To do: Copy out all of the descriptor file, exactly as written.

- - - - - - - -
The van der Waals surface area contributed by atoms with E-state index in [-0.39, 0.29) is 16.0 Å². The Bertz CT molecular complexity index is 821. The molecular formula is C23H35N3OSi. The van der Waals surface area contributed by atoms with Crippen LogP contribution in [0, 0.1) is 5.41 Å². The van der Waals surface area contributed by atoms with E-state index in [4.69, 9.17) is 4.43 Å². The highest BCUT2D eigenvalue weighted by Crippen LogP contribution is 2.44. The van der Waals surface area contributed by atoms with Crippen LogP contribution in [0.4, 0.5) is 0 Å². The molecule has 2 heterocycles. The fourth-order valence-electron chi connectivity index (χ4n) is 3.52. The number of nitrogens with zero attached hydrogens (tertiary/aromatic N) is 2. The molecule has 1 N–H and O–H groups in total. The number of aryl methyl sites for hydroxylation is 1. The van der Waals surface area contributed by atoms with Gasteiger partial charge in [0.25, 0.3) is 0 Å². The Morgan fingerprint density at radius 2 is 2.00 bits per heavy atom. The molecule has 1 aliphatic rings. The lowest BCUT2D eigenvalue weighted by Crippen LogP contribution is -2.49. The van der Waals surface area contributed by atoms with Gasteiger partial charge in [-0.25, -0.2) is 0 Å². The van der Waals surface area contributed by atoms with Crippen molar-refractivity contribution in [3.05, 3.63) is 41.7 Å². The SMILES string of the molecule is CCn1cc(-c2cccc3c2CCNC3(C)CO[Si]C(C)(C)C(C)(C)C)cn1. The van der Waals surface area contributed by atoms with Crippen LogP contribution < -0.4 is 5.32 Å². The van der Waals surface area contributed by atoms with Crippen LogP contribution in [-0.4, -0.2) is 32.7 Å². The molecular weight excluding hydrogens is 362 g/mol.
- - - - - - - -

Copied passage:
The van der Waals surface area contributed by atoms with E-state index in [-0.39, 0.29) is 16.0 Å². The Bertz CT molecular complexity index is 821. The molecular formula is C23H35N3OSi. The van der Waals surface area contributed by atoms with Crippen LogP contribution in [0, 0.1) is 5.41 Å². The van der Waals surface area contributed by atoms with E-state index in [4.69, 9.17) is 4.43 Å². The highest BCUT2D eigenvalue weighted by Crippen LogP contribution is 2.44. The van der Waals surface area contributed by atoms with Crippen LogP contribution in [0.4, 0.5) is 0 Å². The molecule has 2 heterocycles. The fourth-order valence-electron chi connectivity index (χ4n) is 3.52. The number of nitrogens with zero attached hydrogens (tertiary/aromatic N) is 2. The molecule has 1 N–H and O–H groups in total. The number of aryl methyl sites for hydroxylation is 1. The van der Waals surface area contributed by atoms with Gasteiger partial charge in [0.25, 0.3) is 0 Å². The Morgan fingerprint density at radius 2 is 2.00 bits per heavy atom. The molecule has 1 aliphatic rings. The lowest BCUT2D eigenvalue weighted by Crippen LogP contribution is -2.49. The van der Waals surface area contributed by atoms with Gasteiger partial charge in [-0.25, -0.2) is 0 Å². The van der Waals surface area contributed by atoms with Crippen molar-refractivity contribution in [3.05, 3.63) is 41.7 Å². The SMILES string of the molecule is CCn1cc(-c2cccc3c2CCNC3(C)CO[Si]C(C)(C)C(C)(C)C)cn1. The van der Waals surface area contributed by atoms with Crippen LogP contribution < -0.4 is 5.32 Å². The van der Waals surface area contributed by atoms with Crippen LogP contribution in [-0.4, -0.2) is 32.7 Å². The molecular weight excluding hydrogens is 362 g/mol.